Saturday, December 10, 2016

Star Wars: The Old Republic: Knights of the Fallen Empire review


    I've fallen behind on my Star Wars: The Old Republic reviews. In large part, this is due to the fact I don't have the same amount of time to game as I used to. I'd very much like to catch up and do reviews of Rise of the Hutt Cartel and the Shadow of Revan. However, due to the release of The Eternal Throne, I figure it's probably a good idea to get the biggest and most important of the expansions reviewed.

    Knights of the Fallen Empire is, in my opinion, a game-changer. I liked all of the class-centric stories as well as the previous two expansions but this is really a step up. The others, bluntly, felt like they leaned a little too heavily on their archetypes so that they didn't have quite the same level of storytelling as the Knights of the Old Republic games.

The Sith Emperor has a new guise.
    While dislike for MMORPGs and the fact The Old Republic isn't on consoles plays some role in the fan grumbling for a "real" Knights of the Old Republic 3, I actually think this goes a long way to settling my desire for one. It's the first story which I think is every bit as good as those two games. I admit, part of the reason for this is due to the fact they also ditch a lot of what was in the main game for something more distinctly Bioware.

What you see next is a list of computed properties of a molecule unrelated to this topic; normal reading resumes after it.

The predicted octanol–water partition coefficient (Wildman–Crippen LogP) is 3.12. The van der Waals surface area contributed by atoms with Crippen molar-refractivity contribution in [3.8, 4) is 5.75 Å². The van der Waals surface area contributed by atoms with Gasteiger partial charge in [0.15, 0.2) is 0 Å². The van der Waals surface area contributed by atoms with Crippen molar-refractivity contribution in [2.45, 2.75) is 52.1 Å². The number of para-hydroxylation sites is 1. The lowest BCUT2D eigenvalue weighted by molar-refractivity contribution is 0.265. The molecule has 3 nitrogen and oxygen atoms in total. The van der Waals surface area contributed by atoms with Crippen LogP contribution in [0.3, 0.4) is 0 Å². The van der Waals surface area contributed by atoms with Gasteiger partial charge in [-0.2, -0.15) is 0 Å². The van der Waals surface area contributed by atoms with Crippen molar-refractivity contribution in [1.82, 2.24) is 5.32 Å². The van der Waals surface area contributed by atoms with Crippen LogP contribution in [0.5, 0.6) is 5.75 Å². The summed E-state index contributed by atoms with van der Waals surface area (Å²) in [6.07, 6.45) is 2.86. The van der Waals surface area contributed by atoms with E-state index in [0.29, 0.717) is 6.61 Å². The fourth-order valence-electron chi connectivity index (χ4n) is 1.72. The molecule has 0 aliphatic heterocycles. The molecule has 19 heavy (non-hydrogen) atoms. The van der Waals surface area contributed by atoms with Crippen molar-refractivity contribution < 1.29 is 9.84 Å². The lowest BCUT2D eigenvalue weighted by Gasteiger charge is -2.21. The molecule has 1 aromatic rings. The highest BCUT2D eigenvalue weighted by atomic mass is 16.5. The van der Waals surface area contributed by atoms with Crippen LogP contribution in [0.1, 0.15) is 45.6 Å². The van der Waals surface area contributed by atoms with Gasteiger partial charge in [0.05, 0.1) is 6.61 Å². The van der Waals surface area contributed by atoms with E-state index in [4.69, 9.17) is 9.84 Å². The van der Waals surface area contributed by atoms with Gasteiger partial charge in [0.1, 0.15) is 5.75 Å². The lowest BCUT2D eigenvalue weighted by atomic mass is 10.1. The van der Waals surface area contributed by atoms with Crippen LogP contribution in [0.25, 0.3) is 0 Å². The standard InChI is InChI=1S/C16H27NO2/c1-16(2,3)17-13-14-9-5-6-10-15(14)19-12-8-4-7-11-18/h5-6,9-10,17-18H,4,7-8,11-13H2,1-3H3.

One of the things which never quite gelled in The Old Republic was it's very black and white view of the conflict with the Sith = Evil and the Republic = Good. The stories were never more interesting when you were playing a Light Side Sith or seeing the dark side of the Republic. While Knights of the Old Republic was very much a conflict between good and bad, it's best games blurred the lines like Dragon Age: Origins and Mass Effect 2.

Lana becomes a major character here and I approve.
    In a very real way, the game also felt stalled because there were literally many quests which were mirrors of one another. The Sith Player Characters would make a lot of inroads in Balmorra, only to have it implied the Republic Players moved it right back. There didn't seem to be the same level of stakes in other games, even when the omnicidal Dark Side god Vititae showed up, due to the fact the players were actively working to counteract each other. You couldn't actually have a "winner" in the Old Republic Galactic Civil War either because then the game would be over. Knights of the Fallen Empire fixes all that.